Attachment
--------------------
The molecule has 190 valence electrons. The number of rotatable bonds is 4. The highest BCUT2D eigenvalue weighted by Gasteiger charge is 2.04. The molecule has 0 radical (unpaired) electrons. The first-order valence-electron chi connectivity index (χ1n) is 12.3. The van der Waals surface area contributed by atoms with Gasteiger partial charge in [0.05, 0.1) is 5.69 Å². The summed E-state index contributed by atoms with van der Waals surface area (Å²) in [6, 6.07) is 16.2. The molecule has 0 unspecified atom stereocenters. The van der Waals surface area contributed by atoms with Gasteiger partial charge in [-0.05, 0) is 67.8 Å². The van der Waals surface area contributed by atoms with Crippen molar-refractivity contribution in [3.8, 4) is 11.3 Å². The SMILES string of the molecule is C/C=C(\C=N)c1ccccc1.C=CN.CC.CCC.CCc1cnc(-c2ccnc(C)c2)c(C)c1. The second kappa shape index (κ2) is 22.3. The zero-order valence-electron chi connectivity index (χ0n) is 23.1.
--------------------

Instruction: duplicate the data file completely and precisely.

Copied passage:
The molecule has 190 valence electrons. The number of rotatable bonds is 4. The highest BCUT2D eigenvalue weighted by Gasteiger charge is 2.04. The molecule has 0 radical (unpaired) electrons. The first-order valence-electron chi connectivity index (χ1n) is 12.3. The van der Waals surface area contributed by atoms with Gasteiger partial charge in [0.05, 0.1) is 5.69 Å². The summed E-state index contributed by atoms with van der Waals surface area (Å²) in [6, 6.07) is 16.2. The molecule has 0 unspecified atom stereocenters. The van der Waals surface area contributed by atoms with Gasteiger partial charge in [-0.05, 0) is 67.8 Å². The van der Waals surface area contributed by atoms with Crippen molar-refractivity contribution in [3.8, 4) is 11.3 Å². The SMILES string of the molecule is C/C=C(\C=N)c1ccccc1.C=CN.CC.CCC.CCc1cnc(-c2ccnc(C)c2)c(C)c1. The second kappa shape index (κ2) is 22.3. The zero-order valence-electron chi connectivity index (χ0n) is 23.1.